This one was for the kids.
The Hutch Holiday Gala, the single largest fundraiser for Fred Hutchinson Cancer Research Center, attracted 800 guests to the Seattle Sheraton Saturday for an evening of music, laughter, cocktails and dazzling attire. But underneath the glitz and glamour was a deadly serious goal: fast-forwarding cures for the littlest patients — children diagnosed with cancer.
As in previous years, Fred Hutch donors gave from the heart, with funds coming in from ticket sales, sponsorships, raffles, two auctions and Help the Hutch, a lively paddle-raiser which brought in donations from the floor. Thanks to a generous $4 million challenge gift by the Hughes family, donations totaled more than $13 million. A final tally will be announced in days to come.
“The words ‘you have cancer’ are terrifying,” said Dr. Gary Gilliland, Fred Hutch director and president, in his opening remarks. “That fear is compounded when cancer strikes a child.”
Sadly, each year, nearly 16,000 children and adolescents in the U.S. are diagnosed with cancer and nearly 2,000 die from it. Yet funding for pediatric cancers represents only 2 to 4 percent of the National Cancer Institute’s spending on cancer research. This lack of funding has created a dearth of knowledge when it comes to the diseases that affect children, some of which are so rare there are no known treatments. As a result, children are often treated with therapies designed for adults, subjecting them to a host of harrowing side effects that can sometimes last a lifetime.
Money from the gala, which featured music by the funk/soul legends Kool & the Gang, will be used to recruit world-class leaders in the field of pediatric oncology. It will also expand the research infrastructure at Fred Hutch to provide much-needed safe and effective therapies specifically for kids.
“We have reached a point where we can tailor therapies to the nuances of children’s diseases,” Gilliland said. “The impact of your support will be extraordinary.”
Though small, the pediatric cancer research program at Fred Hutch has had a unique advantage, Gilliland told the crowd.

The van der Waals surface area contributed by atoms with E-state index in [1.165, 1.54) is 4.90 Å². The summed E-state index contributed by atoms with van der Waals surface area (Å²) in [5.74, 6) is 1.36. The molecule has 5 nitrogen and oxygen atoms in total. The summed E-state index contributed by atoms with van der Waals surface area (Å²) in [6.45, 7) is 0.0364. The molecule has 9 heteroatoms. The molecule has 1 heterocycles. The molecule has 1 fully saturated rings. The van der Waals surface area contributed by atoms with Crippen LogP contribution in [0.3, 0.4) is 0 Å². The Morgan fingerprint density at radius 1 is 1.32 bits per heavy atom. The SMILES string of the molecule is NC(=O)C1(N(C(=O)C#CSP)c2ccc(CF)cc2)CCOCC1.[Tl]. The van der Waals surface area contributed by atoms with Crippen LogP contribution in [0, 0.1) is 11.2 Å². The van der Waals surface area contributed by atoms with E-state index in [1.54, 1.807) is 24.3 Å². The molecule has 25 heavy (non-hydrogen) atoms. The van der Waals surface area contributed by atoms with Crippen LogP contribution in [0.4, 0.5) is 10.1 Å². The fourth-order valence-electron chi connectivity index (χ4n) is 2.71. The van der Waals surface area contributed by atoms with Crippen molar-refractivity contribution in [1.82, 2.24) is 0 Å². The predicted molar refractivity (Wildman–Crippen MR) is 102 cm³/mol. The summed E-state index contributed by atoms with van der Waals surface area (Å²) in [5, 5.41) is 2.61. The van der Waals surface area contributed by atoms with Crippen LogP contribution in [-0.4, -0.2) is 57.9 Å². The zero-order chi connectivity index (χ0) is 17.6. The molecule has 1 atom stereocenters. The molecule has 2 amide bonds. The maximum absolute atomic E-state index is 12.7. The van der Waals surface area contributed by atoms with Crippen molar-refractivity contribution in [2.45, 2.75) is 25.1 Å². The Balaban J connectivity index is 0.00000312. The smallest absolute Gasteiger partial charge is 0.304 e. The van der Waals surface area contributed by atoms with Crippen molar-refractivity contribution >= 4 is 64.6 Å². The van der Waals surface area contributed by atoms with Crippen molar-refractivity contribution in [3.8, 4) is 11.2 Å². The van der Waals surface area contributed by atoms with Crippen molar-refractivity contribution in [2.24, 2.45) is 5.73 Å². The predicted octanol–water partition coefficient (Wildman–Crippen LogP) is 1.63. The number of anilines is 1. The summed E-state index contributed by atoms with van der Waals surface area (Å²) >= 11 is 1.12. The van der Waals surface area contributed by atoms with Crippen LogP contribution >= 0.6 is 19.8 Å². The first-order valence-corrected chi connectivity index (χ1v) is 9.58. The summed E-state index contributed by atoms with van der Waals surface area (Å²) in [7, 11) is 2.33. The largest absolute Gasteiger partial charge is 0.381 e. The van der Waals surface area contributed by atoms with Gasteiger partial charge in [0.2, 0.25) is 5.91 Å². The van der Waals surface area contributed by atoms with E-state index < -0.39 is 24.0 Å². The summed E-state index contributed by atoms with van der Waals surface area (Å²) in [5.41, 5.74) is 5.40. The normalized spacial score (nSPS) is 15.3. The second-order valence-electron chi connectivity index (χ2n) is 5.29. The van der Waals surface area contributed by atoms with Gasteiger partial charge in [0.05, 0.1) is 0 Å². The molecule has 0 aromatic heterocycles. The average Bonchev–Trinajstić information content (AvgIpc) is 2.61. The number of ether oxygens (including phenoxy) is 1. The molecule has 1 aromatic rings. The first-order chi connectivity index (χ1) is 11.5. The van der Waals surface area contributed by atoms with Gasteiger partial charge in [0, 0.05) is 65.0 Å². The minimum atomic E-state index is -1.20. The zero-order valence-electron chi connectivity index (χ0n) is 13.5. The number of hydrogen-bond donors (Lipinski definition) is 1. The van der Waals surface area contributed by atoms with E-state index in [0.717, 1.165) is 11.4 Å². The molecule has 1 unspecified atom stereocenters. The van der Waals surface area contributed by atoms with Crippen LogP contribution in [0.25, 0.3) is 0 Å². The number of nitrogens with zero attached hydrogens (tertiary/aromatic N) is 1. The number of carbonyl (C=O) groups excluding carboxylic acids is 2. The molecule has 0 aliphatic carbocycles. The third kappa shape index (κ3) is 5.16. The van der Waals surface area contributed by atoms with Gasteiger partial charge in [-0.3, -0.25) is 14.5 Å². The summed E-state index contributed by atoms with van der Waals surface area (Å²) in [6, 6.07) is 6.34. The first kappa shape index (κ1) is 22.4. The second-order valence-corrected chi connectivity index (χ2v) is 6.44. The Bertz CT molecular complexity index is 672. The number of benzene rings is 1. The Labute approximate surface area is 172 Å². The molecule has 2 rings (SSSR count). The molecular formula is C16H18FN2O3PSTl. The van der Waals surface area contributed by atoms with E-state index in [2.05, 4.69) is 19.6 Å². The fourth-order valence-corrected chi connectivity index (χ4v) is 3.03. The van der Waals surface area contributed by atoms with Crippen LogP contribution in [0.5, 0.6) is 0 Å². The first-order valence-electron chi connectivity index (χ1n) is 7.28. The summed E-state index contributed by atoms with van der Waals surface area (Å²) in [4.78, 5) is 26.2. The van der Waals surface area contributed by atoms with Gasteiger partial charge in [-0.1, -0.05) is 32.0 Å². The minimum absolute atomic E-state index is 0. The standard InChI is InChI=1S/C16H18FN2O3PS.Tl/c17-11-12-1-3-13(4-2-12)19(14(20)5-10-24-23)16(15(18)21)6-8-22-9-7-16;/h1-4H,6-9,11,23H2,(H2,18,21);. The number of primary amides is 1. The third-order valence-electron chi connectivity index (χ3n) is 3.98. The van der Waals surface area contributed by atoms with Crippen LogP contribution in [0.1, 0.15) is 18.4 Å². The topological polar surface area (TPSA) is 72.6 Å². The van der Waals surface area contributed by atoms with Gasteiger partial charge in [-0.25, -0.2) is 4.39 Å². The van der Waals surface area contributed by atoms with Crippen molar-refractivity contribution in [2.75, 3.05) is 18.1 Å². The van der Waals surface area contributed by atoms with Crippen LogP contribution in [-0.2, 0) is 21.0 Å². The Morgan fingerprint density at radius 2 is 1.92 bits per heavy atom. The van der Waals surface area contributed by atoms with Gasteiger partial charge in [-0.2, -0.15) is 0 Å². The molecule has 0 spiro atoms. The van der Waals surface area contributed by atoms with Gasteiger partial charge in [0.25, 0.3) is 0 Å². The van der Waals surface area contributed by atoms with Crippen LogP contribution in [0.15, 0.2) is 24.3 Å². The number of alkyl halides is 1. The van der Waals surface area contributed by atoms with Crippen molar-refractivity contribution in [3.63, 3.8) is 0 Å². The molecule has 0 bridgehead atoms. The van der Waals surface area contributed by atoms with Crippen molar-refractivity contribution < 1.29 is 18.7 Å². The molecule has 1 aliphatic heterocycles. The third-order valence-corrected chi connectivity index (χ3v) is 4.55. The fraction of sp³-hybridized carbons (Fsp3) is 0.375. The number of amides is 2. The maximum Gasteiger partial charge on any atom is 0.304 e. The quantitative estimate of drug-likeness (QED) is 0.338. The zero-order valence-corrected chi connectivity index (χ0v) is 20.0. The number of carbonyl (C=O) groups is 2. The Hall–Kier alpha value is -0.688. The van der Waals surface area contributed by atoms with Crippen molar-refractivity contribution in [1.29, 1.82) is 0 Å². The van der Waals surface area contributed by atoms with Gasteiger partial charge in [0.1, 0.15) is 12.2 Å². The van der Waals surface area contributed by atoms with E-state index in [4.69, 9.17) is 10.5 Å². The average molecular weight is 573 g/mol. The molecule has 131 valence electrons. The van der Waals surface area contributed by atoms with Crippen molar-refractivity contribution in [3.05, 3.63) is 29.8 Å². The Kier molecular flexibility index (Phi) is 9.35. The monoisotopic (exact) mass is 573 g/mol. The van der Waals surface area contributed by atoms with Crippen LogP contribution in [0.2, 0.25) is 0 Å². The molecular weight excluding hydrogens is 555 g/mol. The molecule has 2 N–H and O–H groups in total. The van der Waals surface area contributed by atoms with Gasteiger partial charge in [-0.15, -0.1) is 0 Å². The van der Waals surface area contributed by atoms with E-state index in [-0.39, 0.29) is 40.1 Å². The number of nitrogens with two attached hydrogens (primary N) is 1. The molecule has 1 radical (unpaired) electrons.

“Pediatric and adult research happens side by side,” he said. “Pediatric research isn’t siloed. This was true in the early days of bone marrow transplantation and remains a key component in our success today. Our programs learn from each other. When parents have run out of options, researchers here have kept hope alive. We are known for innovative approaches, for thinking outside the box.”
Indeed, Fred Hutch has long focused on eradicating cancer in kids.
The research center established the world’s first dedicated pediatric bone marrow transplant clinic and received the first-ever pediatric oncology training grant from the National Institutes of Health. And, although currently only five Hutch labs are devoted to childhood cancers, the center's scientists have made a tremendous impact on childhood cancer survival rates and created a number of innovative tools and therapies.
Bone marrow transplants, pioneered at Fred Hutch, changed the outlook for blood cancers and led to a wide range of lifesaving therapies for children with cancer and related diseases. Five-year survival rates for kids with certain types of leukemia have gone from less than 10 percent to around 90 percent in the last five decades. Innovative new work in T-cell immunotherapies offer even more promise.
Researchers at Fred Hutch and its partner Seattle Children’s have helped to develop Tumor Paint, a molecular “flashlight” that lights up cancer cells to make it easier for surgeons to remove the disease without doing harm to the patient. Originally designed by pediatric oncologist Dr. Jim Olson for children with brain cancer, it’s currently in clinical trials in both adults and children.